Skip to ContentGo to accessibility pageKeyboard shortcuts menu

Problems & Exercises

1.

5.701 MeV

3.

$42 99 Mo 57 → 43 99 Tc 56 + β − + v ¯ e 42 99 Mo 57 → 43 99 Tc 56 + β − + v ¯ e$

5.

$1 . 43 × 10 − 9 g 1 . 43 × 10 − 9 g$

7.

(a) 6.958 MeV

(b) $5.7×10−10g5.7×10−10g$

8.

(a) 100 mSv

(b) 80 mSv

(c) ~30 mSv

10.

~2 Gy

12.

1.69 mm

14.

1.24 MeV

16.

$7.44 × 10 8 7.44 × 10 8$

18.

$4.92 × 10 –4 Sv 4.92 × 10 –4 Sv$

20.

4.43 g

22.

0.010 g

24.

95%

26.

(a) $A=1+1=2A=1+1=2$, $Z=1+1=1+1Z=1+1=1+1$, $efn=0=−1+1efn=0=−1+1$

(b) $A=1+2=3A=1+2=3$, $Z=1+1=2Z=1+1=2$, $efn=0=0efn=0=0$

(c) $A=3+3=4+1+1A=3+3=4+1+1$, $Z=2+2=2+1+1Z=2+2=2+1+1$, $efn=0=0efn=0=0$

28.

$E = m i − m f c 2 = 4m 1 H − m 4 He c 2 = 4 ( 1.007825 ) − 4 . 002603 ( 931.5 MeV ) = 26.73 MeV E = m i − m f c 2 = 4m 1 H − m 4 He c 2 = 4 ( 1.007825 ) − 4 . 002603 ( 931.5 MeV ) = 26.73 MeV$

30.

$3.12×105kg3.12×105kg$ (about 200 tons)

32.

$E = m i − m f c 2 E 1 = 1.008665 + 3.016030 − 4.002603 ( 931.5 MeV ) = 20.58 MeV E 2 = 1 . 008665 + 1 . 007825 − 2 . 014102 ( 931.5 MeV ) = 2.224 MeV E = m i − m f c 2 E 1 = 1.008665 + 3.016030 − 4.002603 ( 931.5 MeV ) = 20.58 MeV E 2 = 1 . 008665 + 1 . 007825 − 2 . 014102 ( 931.5 MeV ) = 2.224 MeV$

$4 He is more tightly bound, since this reaction gives off more energy per nucleon. 4 He is more tightly bound, since this reaction gives off more energy per nucleon.$

34.

$1 . 19 × 10 4 kg 1 . 19 × 10 4 kg$

36.

$2 e − + 4 1 H → 4 He + 7γ + 2v e 2 e − + 4 1 H → 4 He + 7γ + 2v e$

38.

(a) $A=12+1=13A=12+1=13$, $Z=6+1=7Z=6+1=7$, $efn=0=0efn=0=0$

(b) $A=13=13A=13=13$, $Z=7=6+1Z=7=6+1$, $efn=0=−1+1efn=0=−1+1$

(c) $A=13+1=14A=13+1=14$, $Z=6+1=7Z=6+1=7$, $efn=0=0efn=0=0$

(d) $A=14+1=15A=14+1=15$, $Z=7+1=8Z=7+1=8$, $efn=0=0efn=0=0$

(e) $A=15=15A=15=15$, $Z=8=7+1Z=8=7+1$, $efn=0=−1+1efn=0=−1+1$

(f) $A=15+1=12+4A=15+1=12+4$, $Z=7+1=6+2Z=7+1=6+2$, $efn=0=0efn=0=0$

40.

$E γ = 20.6 MeV E γ = 20.6 MeV$

$E 4 He = 5.68 × 10-2 MeV E 4 He = 5.68 × 10-2 MeV$

42.

(a) $3×109y3×109y$

(b) This is approximately half the lifetime of the Earth.

43.

(a) 177.1 MeV

(b) Because the gain of an external neutron yields about 6 MeV, which is the average $BE/ABE/A$ for heavy nuclei.

(c) $A=1+238=96+140+1+1+1,Z=92=38+53,efn=0=0A=1+238=96+140+1+1+1,Z=92=38+53,efn=0=0$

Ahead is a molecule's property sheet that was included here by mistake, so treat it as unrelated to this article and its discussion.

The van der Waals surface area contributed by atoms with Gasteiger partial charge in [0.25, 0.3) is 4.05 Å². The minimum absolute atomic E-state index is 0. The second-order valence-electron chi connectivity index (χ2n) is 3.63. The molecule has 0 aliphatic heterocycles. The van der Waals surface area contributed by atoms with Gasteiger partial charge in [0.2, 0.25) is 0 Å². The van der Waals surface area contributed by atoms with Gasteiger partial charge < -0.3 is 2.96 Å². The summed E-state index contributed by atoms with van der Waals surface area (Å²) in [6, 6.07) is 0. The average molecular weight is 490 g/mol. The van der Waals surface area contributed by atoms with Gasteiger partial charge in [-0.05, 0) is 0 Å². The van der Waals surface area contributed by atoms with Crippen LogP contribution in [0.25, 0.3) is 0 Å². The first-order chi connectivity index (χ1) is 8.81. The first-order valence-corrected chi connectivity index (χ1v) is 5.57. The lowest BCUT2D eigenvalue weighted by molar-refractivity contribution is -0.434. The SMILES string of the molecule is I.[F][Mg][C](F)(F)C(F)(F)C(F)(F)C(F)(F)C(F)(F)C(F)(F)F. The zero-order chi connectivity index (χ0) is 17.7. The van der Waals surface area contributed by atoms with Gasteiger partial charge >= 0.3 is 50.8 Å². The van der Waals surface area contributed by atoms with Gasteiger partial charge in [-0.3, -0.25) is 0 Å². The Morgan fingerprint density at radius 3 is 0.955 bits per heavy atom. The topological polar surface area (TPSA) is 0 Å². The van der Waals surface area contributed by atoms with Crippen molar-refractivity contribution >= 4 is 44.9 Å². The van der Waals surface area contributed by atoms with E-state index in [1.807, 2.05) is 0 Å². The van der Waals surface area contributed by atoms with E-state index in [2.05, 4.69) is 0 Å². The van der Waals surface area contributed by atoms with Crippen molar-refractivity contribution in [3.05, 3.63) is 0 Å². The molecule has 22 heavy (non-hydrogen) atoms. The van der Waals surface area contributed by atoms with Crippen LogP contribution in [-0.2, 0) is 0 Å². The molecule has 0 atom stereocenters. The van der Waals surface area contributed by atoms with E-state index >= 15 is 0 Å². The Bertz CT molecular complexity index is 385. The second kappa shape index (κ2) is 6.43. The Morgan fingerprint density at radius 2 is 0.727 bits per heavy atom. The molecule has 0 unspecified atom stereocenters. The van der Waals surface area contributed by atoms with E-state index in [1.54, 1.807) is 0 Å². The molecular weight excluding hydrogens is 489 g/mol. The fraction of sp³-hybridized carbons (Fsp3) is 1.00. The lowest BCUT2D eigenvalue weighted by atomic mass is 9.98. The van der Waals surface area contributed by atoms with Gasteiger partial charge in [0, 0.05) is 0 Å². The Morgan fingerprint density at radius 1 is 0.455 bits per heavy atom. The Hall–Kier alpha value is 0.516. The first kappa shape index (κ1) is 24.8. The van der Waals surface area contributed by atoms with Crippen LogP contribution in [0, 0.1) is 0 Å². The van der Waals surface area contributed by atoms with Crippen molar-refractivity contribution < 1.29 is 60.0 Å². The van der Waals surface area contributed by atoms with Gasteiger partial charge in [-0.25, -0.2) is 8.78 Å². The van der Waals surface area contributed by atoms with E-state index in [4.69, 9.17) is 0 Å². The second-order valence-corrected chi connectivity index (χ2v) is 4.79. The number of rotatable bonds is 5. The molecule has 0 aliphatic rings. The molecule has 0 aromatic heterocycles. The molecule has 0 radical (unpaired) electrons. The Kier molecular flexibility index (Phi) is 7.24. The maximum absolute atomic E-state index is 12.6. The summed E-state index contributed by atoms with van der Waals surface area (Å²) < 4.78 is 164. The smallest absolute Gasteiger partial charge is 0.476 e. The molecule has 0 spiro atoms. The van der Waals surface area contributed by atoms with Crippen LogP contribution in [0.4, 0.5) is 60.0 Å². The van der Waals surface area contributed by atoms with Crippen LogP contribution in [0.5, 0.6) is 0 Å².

45.

(a) 180.6 MeV

(b) $A=1+239=96+140+1+1+1+1,Z=94=38+56,efn=0=0A=1+239=96+140+1+1+1+1,Z=94=38+56,efn=0=0$

47.

$238U+n→239U+γ238U+n→239U+γ$ 4.81 MeV

$239U→239Np+β−+ve239U→239Np+β−+ve$ 0.753 MeV

$239Np→239Pu+β−+ve239Np→239Pu+β−+ve$ 0.211 MeV

49.

(a) $2.57×103MW2.57×103MW$

(b) $8.03×1019fission/s8.03×1019fission/s$

(c) 991 kg

51.

0.56 g

53.

4.781 MeV

55.

(a) Blast yields $2.1×1012J2.1×1012J$ to $8.4×1011J8.4×1011J$, or 2.5 to 1, conventional to radiation enhanced.

(b) Prompt radiation yields $6.3×1011J6.3×1011J$ to $2.1×1011J2.1×1011J$, or 3 to 1, radiation enhanced to conventional.

57.

(a) $1 . 1 × 10 25 fissions 1 . 1 × 10 25 fissions$ , 4.4 kg

(b) $3.2 × 10 26 fusions 3.2 × 10 26 fusions$ , 2.7 kg

(c) The nuclear fuel totals only 6 kg, so it is quite reasonable that some missiles carry 10 overheads. The mass of the fuel would only be 60 kg and therefore the mass of the 10 warheads, weighing about 10 times the nuclear fuel, would be only 1500 lbs. If the fuel for the missiles weighs 5 times the total weight of the warheads, the missile would weigh about 9000 lbs or 4.5 tons. This is not an unreasonable weight for a missile.

59.

$7 × 10 4 g 7 × 10 4 g$

61.

(a) $4.86×109W4.86×109W$

(b) 11.0 y

62.

(a) $(−0.500,2.00,3.00) (−0.500,2.00,3.00)$ and $(0.500,2.00,3.00) (0.500,2.00,3.00)$

(b) $(0.000,1.50,3.00) (0.000,1.50,3.00)$ and $(0.000,2.50,3.00) (0.000,2.50,3.00)$

(c) They travel in opposite directions along the same line.

(d) Yes.

Test Prep for AP® Courses

1.

(b)

3.

(c)

5.

(d)

7.

(d)

9.

(b)

Order a print copy

As an Amazon Associate we earn from qualifying purchases.

Citation/Attribution

This book may not be used in the training of large language models or otherwise be ingested into large language models or generative AI offerings without OpenStax's permission.

Want to cite, share, or modify this book? This book uses the Creative Commons Attribution License and you must attribute OpenStax.

Attribution information
• If you are redistributing all or part of this book in a print format, then you must include on every physical page the following attribution:
Access for free at https://openstax.org/books/college-physics-ap-courses-2e/pages/1-connection-for-ap-r-courses
• If you are redistributing all or part of this book in a digital format, then you must include on every digital page view the following attribution:
Access for free at https://openstax.org/books/college-physics-ap-courses-2e/pages/1-connection-for-ap-r-courses
Citation information

© Jan 19, 2024 OpenStax. Textbook content produced by OpenStax is licensed under a Creative Commons Attribution License . The OpenStax name, OpenStax logo, OpenStax book covers, OpenStax CNX name, and OpenStax CNX logo are not subject to the Creative Commons license and may not be reproduced without the prior and express written consent of Rice University.